• You fly a lot (if you’re already a frequent flyer and don’t know how to work the system you could really be missing out on a lot of free travel).
  • You’re from the US, UK or Canada (if you’re not from these countries you could still buy the book, there’s still valuable info in it and the guarantee still applies).
  • You enjoy beating the system.

 

Bren rates it:

If you’re from the USA – 9/10

If you’re from Canada or the UK (maybe Australia) – 7.5/10

New Zealand – 4/10

Rest of the world – Don’t know, will depend on your country. Best to email and ask!

If you’re interested and want to read more about Frequent Flyer master you can visit the official page here.

Frequent Flyer Master

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2 thoughts on “Book review: Frequent Flyer Master by Chris Guillebeau

  1. Hei brandon. Thanks for the book review man! Living in Auckland, I came across Chris’s book from another site called nerd fitness, and I’m glad I came across your review before buying it.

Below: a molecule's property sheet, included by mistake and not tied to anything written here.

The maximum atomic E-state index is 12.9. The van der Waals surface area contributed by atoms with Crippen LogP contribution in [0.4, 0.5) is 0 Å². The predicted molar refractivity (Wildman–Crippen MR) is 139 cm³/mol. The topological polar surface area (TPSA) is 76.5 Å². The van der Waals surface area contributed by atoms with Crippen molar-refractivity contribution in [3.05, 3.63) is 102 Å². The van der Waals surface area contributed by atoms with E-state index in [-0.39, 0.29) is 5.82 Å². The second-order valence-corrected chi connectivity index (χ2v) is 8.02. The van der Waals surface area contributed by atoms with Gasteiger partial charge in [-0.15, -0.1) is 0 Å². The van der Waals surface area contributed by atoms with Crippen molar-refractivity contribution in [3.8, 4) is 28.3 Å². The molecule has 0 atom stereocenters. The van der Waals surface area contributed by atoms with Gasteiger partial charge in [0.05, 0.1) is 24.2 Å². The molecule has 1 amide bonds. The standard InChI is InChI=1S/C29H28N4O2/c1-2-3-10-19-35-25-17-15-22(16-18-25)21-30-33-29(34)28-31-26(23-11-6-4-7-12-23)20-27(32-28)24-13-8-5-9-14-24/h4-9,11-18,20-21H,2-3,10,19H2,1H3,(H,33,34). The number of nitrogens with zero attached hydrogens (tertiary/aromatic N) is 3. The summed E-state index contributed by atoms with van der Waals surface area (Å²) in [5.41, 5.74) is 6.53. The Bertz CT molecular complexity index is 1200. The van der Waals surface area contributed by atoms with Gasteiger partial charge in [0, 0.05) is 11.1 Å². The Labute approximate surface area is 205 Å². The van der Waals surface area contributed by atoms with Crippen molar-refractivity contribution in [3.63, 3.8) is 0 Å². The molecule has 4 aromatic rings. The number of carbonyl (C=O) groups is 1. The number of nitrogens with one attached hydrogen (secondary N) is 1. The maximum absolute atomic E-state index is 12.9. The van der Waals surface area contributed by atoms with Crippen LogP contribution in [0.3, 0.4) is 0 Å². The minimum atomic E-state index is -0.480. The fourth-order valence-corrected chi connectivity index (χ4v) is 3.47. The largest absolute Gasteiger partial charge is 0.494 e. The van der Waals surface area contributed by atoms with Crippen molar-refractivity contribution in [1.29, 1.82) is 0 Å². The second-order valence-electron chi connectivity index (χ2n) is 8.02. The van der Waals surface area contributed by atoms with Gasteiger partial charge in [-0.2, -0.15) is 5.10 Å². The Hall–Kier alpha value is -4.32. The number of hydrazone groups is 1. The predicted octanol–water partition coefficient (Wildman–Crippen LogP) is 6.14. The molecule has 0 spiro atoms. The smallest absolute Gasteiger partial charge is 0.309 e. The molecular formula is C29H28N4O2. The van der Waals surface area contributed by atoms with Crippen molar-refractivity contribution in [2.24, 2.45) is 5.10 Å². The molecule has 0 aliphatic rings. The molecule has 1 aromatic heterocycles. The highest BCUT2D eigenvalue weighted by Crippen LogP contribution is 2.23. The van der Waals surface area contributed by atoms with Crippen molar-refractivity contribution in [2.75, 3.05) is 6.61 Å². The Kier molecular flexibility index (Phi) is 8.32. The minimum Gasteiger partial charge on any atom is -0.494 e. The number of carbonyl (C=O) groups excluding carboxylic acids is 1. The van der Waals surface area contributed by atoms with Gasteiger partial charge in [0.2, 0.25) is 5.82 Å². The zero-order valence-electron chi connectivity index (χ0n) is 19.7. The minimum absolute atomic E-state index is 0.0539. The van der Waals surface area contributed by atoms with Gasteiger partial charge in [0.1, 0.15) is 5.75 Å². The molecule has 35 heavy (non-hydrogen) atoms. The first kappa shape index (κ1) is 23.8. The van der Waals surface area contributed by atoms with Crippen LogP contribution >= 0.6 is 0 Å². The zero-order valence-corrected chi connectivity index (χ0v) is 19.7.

I wondered if the strategies might work for Kiwi’s and you helped answer this for me.

    Really dig some of these articles you’re posting too bro. Hah I’m just starting to research abit about travel hacks and just generally travel smarter, so I’m definitely looking forward to pick up some gems here.

    All the best!
    Barry

    1. Hey Barry, ahh cool. I’m familiar with Nerd Fitness too, cool site. FFM could be helpful if you’re living in Aussie, but otherwise there’s not much for Kiwis. There’s a new zero fee Airpoints AMEX that I’m currently using, and I also have the Kiwibank Low Fee Airpoints Card. Also helps to get a Onesmart card from Air NZ and zap that at any Fly Buys place. Other than that, there’s not many other free earning opportunities that I know of. Good luck!